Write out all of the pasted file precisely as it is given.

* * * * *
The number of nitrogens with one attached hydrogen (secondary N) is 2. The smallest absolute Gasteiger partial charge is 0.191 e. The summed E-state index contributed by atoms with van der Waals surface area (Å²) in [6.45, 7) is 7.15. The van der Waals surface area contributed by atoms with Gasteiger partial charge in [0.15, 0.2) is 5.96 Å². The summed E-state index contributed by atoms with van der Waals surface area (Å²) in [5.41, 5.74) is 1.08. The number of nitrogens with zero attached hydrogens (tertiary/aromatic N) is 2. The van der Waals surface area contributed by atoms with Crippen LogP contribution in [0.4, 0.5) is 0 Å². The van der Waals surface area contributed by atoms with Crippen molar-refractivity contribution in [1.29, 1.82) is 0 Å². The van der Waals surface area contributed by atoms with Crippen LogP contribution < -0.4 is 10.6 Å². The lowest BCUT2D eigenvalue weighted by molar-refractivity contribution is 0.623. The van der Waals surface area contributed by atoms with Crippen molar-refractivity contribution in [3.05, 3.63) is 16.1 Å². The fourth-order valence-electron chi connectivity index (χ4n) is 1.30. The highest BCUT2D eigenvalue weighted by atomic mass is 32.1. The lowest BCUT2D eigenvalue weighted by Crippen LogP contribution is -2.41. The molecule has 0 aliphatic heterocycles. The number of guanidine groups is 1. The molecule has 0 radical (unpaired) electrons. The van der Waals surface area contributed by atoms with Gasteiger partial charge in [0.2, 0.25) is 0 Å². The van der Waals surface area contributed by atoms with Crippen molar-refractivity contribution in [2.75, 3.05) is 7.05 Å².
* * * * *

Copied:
The number of nitrogens with one attached hydrogen (secondary N) is 2. The smallest absolute Gasteiger partial charge is 0.191 e. The summed E-state index contributed by atoms with van der Waals surface area (Å²) in [6.45, 7) is 7.15. The van der Waals surface area contributed by atoms with Gasteiger partial charge in [0.15, 0.2) is 5.96 Å². The summed E-state index contributed by atoms with van der Waals surface area (Å²) in [5.41, 5.74) is 1.08. The number of nitrogens with zero attached hydrogens (tertiary/aromatic N) is 2. The van der Waals surface area contributed by atoms with Crippen LogP contribution in [0.4, 0.5) is 0 Å². The van der Waals surface area contributed by atoms with Crippen molar-refractivity contribution in [1.29, 1.82) is 0 Å². The van der Waals surface area contributed by atoms with Crippen LogP contribution < -0.4 is 10.6 Å². The lowest BCUT2D eigenvalue weighted by molar-refractivity contribution is 0.623. The van der Waals surface area contributed by atoms with Crippen molar-refractivity contribution in [3.05, 3.63) is 16.1 Å². The fourth-order valence-electron chi connectivity index (χ4n) is 1.30. The highest BCUT2D eigenvalue weighted by atomic mass is 32.1. The lowest BCUT2D eigenvalue weighted by Crippen LogP contribution is -2.41. The molecule has 0 aliphatic heterocycles. The number of guanidine groups is 1. The molecule has 0 radical (unpaired) electrons. The van der Waals surface area contributed by atoms with Gasteiger partial charge in [0.2, 0.25) is 0 Å². The van der Waals surface area contributed by atoms with Crippen molar-refractivity contribution in [2.75, 3.05) is 7.05 Å².